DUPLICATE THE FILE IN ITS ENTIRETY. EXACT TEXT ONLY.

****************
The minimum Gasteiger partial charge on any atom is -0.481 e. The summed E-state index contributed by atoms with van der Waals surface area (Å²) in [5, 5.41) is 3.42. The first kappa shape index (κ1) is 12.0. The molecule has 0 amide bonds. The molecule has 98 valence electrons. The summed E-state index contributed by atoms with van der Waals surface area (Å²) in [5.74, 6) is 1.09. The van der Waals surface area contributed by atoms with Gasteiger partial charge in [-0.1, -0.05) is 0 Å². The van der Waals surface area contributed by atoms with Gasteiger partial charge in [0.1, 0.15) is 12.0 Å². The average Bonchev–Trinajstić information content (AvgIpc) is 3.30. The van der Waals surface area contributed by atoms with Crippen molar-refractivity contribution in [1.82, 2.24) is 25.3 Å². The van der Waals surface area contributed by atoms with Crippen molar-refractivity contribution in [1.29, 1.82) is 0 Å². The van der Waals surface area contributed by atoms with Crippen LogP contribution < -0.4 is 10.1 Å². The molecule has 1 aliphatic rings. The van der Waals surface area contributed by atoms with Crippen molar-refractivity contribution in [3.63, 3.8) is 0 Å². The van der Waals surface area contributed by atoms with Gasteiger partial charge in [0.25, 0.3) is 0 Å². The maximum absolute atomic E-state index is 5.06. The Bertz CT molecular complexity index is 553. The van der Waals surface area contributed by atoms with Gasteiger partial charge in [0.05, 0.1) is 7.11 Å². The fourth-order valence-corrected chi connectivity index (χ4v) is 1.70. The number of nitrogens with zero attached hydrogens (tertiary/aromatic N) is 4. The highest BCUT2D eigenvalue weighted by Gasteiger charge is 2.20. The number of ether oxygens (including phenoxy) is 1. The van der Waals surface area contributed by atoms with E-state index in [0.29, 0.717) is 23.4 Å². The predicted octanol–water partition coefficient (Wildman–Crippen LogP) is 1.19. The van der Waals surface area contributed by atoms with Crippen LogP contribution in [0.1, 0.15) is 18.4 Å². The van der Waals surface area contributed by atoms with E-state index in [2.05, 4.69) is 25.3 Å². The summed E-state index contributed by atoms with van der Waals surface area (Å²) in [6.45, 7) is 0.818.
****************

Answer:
The minimum Gasteiger partial charge on any atom is -0.481 e. The summed E-state index contributed by atoms with van der Waals surface area (Å²) in [5, 5.41) is 3.42. The first kappa shape index (κ1) is 12.0. The molecule has 0 amide bonds. The molecule has 98 valence electrons. The summed E-state index contributed by atoms with van der Waals surface area (Å²) in [5.74, 6) is 1.09. The van der Waals surface area contributed by atoms with Gasteiger partial charge in [-0.1, -0.05) is 0 Å². The van der Waals surface area contributed by atoms with Gasteiger partial charge in [0.1, 0.15) is 12.0 Å². The average Bonchev–Trinajstić information content (AvgIpc) is 3.30. The van der Waals surface area contributed by atoms with Crippen molar-refractivity contribution in [1.82, 2.24) is 25.3 Å². The van der Waals surface area contributed by atoms with Crippen molar-refractivity contribution in [1.29, 1.82) is 0 Å². The van der Waals surface area contributed by atoms with Crippen LogP contribution < -0.4 is 10.1 Å². The molecule has 1 aliphatic rings. The van der Waals surface area contributed by atoms with Crippen molar-refractivity contribution in [3.63, 3.8) is 0 Å². The van der Waals surface area contributed by atoms with Gasteiger partial charge in [0.25, 0.3) is 0 Å². The maximum absolute atomic E-state index is 5.06. The Bertz CT molecular complexity index is 553. The van der Waals surface area contributed by atoms with Gasteiger partial charge in [0.05, 0.1) is 7.11 Å². The fourth-order valence-corrected chi connectivity index (χ4v) is 1.70. The number of nitrogens with zero attached hydrogens (tertiary/aromatic N) is 4. The highest BCUT2D eigenvalue weighted by Gasteiger charge is 2.20. The number of ether oxygens (including phenoxy) is 1. The van der Waals surface area contributed by atoms with E-state index in [0.29, 0.717) is 23.4 Å². The predicted octanol–water partition coefficient (Wildman–Crippen LogP) is 1.19. The van der Waals surface area contributed by atoms with Crippen LogP contribution in [0.1, 0.15) is 18.4 Å². The van der Waals surface area contributed by atoms with E-state index in [2.05, 4.69) is 25.3 Å². The summed E-state index contributed by atoms with van der Waals surface area (Å²) in [6.45, 7) is 0.818.